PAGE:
School district wants lawsuit dismissed; Teacher claims religious discrimination


The Watson Chapel School District has asked a federal judge to dismiss a lawsuit filed against them by a teacher who claimed that he was discriminated against because of his religion.

Mark Leon Essex Smith, who filed the suit last year, also claimed that the district retaliated against him by reassigning him from teaching algebra to manager of an alternative learning environment lab.

Smith ran unsuccessfully for a position on the Pine Bluff School District Board of Directors last week.

Attorney Michael Dennis, who represents the district, said in a court filing Friday that Smith’s claim of religious discrimination should be dismissed because his choice of apparel was not a bona fide religious requirement.

Smith, who indicated on his application that he is a Muslim, had reported for work on Sept. 10, 2010, wearing a Dashiki (a colorful West African shirt) and Kufi (knitted head gear), and said he wore the clothing to celebrate the last day of Ramadan.

In a deposition taken by the school district, Smith admitted that Islam does not require its followers to wear such attire.

He was sent home by Assistant Principal Henry Webb who determined that the clothing Smith was wearing violated school district policies.

“The Watson Chapel School District maintains a prohibition against any employee promoting a theology on its premises,” Dennis said in the court filing. “The prohibition is to any promotion of a theology and is thus non-discriminatory because it applies to all theologies.”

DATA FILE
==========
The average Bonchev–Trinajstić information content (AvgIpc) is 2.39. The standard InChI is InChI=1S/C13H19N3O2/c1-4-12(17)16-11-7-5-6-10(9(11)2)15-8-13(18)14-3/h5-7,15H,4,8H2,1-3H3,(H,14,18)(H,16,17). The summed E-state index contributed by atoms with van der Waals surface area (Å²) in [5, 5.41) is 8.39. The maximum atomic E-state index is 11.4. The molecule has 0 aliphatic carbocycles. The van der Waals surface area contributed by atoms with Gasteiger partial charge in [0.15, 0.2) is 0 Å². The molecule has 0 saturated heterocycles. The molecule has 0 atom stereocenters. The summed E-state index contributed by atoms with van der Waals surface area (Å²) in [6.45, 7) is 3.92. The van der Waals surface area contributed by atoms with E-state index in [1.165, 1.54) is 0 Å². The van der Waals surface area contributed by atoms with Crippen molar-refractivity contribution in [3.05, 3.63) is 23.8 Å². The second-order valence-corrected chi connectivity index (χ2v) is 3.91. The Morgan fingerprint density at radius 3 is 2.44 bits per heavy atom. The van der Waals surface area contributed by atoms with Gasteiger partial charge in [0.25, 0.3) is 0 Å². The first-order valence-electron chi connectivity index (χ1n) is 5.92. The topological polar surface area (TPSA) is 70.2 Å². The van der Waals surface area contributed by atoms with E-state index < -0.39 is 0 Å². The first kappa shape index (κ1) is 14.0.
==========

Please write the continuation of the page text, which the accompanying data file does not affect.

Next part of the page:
Regarding Smith’s claim of retaliation, Dennis said the reassignment occurred nearly a year after he complained to the school board and requested a hearing on the clothing issue and “is too remote in time to support a finding of retaliation.”

Smith taught Algebra during the 2010-2011 school year and Dennis said school officials were contacted as early as September 2010 by parents regarding Smith’s teaching and their children’s grades.

“A majority of Smith’s students failed Algebra in 2010-2011 and during a conference between Smith and school officials in February 2011, it was reported that 85 percent of Smith’s students had F’s. Despite that conference, 95 percent of Smith’s students had F’s in April.

Dennis also said in the court filing that there was no adverse employment action taken by the district in that Smith did not lose any salary or benefits from the transfer, which was a lateral transfer.

“Defendant’s (Smith’s) failure to educate students so that they could pass the course; his combative manner toward attempts to assist his teaching methodologies and repeated and numerous complaints from parents are all legitimate, non-discriminatory reasons for the reassignment,” Dennis said in the court filing.